And, as our parents and grandparents are living longer, we caregivers are aging right alongside them. It’s not uncommon to find a seventy-plus-year-old daughter or son trying to take care of parent who is past age ninety. In addition to medical and physical difficulties which may affect a caregiver as they age, the social isolation often associated with caring for someone with significant needs can lead to the caregiver developing depression and a further decline in physical health.
When “the promise” is made, or even more challenging, when an elder asks you to make “the promise,” look deeper to discover what is driving that request. Is it fear of being abandoned? Is it resistance to change? Is it fear for their safety? Fear of the unknown? A more honest and realistic response may be “I’ll always look after you,” or “I would never place you in danger and will do everything within my power to keep you safe,” or “Your happiness, health and safety will always be a priority for me.” Elders can spare their children (and possibly their own) future emotional distress and disappointment by never asking others to make “the promise.”
If you have already made “the promise,” know that, promise or no promise, sometimes there simply is no choice. Recognize that, just because your parent or other family member may enter a nursing home, doesn’t mean you are no longer a caregiver. It means that your role as caregiver will shift from hands-on to a supervisory and advocacy role. You can share the care with the nursing home staff and help create a better life for your family member and ultimately peace of mind for you. Get to know the people who are caring for your parent and thank them often. Speak up when you feel care could be improved and be a part of the nursing home “team” to resolve any issues that need to be addressed. Attend the regular “care plan” meetings and include your parent whenever possible in any decisions relating to his or her care.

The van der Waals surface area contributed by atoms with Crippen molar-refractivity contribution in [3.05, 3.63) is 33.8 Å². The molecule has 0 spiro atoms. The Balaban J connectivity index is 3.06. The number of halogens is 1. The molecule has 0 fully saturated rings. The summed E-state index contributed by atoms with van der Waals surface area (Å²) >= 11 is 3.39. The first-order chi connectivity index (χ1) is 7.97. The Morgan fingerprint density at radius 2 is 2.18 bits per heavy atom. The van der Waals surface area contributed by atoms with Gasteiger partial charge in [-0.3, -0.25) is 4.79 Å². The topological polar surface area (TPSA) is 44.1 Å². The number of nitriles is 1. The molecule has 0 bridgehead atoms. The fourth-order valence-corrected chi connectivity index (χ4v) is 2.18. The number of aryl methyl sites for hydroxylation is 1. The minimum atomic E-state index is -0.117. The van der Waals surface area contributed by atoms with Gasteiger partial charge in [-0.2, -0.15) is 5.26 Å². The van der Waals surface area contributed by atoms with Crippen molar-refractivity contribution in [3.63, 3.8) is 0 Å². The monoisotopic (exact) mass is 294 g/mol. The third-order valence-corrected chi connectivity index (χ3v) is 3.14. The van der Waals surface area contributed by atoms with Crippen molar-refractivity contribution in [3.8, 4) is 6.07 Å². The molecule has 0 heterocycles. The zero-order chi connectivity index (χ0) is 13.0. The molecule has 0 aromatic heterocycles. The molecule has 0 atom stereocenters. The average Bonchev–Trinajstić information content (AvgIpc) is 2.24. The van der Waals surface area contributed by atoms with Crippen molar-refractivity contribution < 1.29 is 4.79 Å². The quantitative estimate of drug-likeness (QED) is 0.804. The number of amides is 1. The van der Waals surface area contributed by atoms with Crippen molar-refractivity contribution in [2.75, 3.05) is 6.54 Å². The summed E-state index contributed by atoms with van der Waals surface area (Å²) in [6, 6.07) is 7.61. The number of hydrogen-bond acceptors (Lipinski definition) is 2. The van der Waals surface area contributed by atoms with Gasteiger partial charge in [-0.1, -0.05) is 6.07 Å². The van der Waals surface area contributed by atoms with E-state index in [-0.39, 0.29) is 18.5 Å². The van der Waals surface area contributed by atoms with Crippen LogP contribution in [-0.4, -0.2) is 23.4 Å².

Feelings of guilt are common when one has to break “the promise.” You can find support for your choice in a variety of settings – from your family and friends, from the staff at the nursing home, from your physician or clergy person, through attendance at a caregiver support group or with individual counseling. By stepping into a changed caregiving role, you may find that you are more patient, feel less stressed and have more energy to give to your elder. During your visits at the facility, you can then focus on enjoying the time you have together rather than on the sometimes overwhelming tasks of hands-on caregiving.
In a 1990 Ann Landers column addressing a fan who wrote that “the promise … has ruined my life,” Ms. Landers notes “… there is no moral law that requires a person to keep that promise and pursue a course of action that will create hardship and cause resentment.” An honest, open discussion about the possibilities for an elder’s future care today can go a long way in avoiding feelings of guilt, disappointment and resentment in the years to come.